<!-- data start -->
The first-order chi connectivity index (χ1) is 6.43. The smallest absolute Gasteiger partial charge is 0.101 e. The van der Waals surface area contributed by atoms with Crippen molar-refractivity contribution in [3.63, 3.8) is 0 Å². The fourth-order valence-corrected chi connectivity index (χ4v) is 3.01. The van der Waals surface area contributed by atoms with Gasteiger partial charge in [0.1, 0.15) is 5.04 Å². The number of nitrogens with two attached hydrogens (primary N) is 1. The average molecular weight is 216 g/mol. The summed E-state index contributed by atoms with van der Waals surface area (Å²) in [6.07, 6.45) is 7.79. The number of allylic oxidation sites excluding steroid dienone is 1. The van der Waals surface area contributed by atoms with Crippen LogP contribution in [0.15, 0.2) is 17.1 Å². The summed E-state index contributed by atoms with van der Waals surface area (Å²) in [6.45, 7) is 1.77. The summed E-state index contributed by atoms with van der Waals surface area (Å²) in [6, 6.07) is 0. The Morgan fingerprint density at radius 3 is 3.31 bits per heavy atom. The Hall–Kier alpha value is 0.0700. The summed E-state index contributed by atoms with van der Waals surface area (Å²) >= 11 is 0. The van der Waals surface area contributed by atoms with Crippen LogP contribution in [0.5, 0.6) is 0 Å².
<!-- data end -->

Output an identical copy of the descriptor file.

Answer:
The first-order chi connectivity index (χ1) is 6.43. The smallest absolute Gasteiger partial charge is 0.101 e. The van der Waals surface area contributed by atoms with Crippen molar-refractivity contribution in [3.63, 3.8) is 0 Å². The fourth-order valence-corrected chi connectivity index (χ4v) is 3.01. The van der Waals surface area contributed by atoms with Gasteiger partial charge in [0.1, 0.15) is 5.04 Å². The number of nitrogens with two attached hydrogens (primary N) is 1. The average molecular weight is 216 g/mol. The summed E-state index contributed by atoms with van der Waals surface area (Å²) in [6.07, 6.45) is 7.79. The number of allylic oxidation sites excluding steroid dienone is 1. The van der Waals surface area contributed by atoms with Crippen LogP contribution in [0.15, 0.2) is 17.1 Å². The summed E-state index contributed by atoms with van der Waals surface area (Å²) in [6.45, 7) is 1.77. The summed E-state index contributed by atoms with van der Waals surface area (Å²) in [6, 6.07) is 0. The Morgan fingerprint density at radius 3 is 3.31 bits per heavy atom. The Hall–Kier alpha value is 0.0700. The summed E-state index contributed by atoms with van der Waals surface area (Å²) >= 11 is 0. The van der Waals surface area contributed by atoms with Crippen LogP contribution in [0.5, 0.6) is 0 Å².